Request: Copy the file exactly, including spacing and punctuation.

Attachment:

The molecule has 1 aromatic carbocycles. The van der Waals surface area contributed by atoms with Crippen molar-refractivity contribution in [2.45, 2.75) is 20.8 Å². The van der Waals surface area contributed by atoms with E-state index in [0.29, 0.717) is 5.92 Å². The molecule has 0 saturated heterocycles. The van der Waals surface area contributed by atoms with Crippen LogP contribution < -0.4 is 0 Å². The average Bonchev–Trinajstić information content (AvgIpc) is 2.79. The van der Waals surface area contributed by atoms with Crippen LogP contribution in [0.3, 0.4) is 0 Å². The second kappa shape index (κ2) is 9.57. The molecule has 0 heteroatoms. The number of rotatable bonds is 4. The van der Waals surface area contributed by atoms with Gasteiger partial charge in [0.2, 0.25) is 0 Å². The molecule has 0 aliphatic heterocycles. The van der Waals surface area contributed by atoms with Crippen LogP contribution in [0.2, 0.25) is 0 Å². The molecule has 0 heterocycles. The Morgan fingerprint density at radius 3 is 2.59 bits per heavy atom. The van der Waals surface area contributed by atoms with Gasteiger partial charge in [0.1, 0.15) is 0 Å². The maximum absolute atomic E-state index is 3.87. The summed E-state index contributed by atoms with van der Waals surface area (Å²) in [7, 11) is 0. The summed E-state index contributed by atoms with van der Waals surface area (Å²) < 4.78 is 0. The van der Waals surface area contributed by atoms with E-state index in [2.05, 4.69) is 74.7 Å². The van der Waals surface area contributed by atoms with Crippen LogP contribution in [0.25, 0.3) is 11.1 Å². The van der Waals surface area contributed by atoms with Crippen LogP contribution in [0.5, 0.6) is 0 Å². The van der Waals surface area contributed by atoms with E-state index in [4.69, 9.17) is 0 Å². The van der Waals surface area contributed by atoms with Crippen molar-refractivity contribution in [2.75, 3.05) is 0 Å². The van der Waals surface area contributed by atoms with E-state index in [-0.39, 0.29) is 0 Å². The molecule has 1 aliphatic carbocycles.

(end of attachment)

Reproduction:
The molecule has 1 aromatic carbocycles. The van der Waals surface area contributed by atoms with Crippen molar-refractivity contribution in [2.45, 2.75) is 20.8 Å². The van der Waals surface area contributed by atoms with E-state index in [0.29, 0.717) is 5.92 Å². The molecule has 0 saturated heterocycles. The van der Waals surface area contributed by atoms with Crippen LogP contribution < -0.4 is 0 Å². The average Bonchev–Trinajstić information content (AvgIpc) is 2.79. The van der Waals surface area contributed by atoms with Crippen LogP contribution in [0.3, 0.4) is 0 Å². The second kappa shape index (κ2) is 9.57. The molecule has 0 heteroatoms. The number of rotatable bonds is 4. The van der Waals surface area contributed by atoms with Gasteiger partial charge in [0.2, 0.25) is 0 Å². The molecule has 0 aliphatic heterocycles. The van der Waals surface area contributed by atoms with Crippen LogP contribution in [0.2, 0.25) is 0 Å². The molecule has 0 heterocycles. The Morgan fingerprint density at radius 3 is 2.59 bits per heavy atom. The van der Waals surface area contributed by atoms with Gasteiger partial charge in [0.1, 0.15) is 0 Å². The maximum absolute atomic E-state index is 3.87. The summed E-state index contributed by atoms with van der Waals surface area (Å²) in [7, 11) is 0. The summed E-state index contributed by atoms with van der Waals surface area (Å²) < 4.78 is 0. The van der Waals surface area contributed by atoms with E-state index in [2.05, 4.69) is 74.7 Å². The van der Waals surface area contributed by atoms with Crippen LogP contribution in [0.25, 0.3) is 11.1 Å². The van der Waals surface area contributed by atoms with Crippen LogP contribution in [0.5, 0.6) is 0 Å². The van der Waals surface area contributed by atoms with E-state index in [4.69, 9.17) is 0 Å². The van der Waals surface area contributed by atoms with Crippen molar-refractivity contribution in [2.75, 3.05) is 0 Å². The van der Waals surface area contributed by atoms with E-state index in [-0.39, 0.29) is 0 Å². The molecule has 1 aliphatic carbocycles.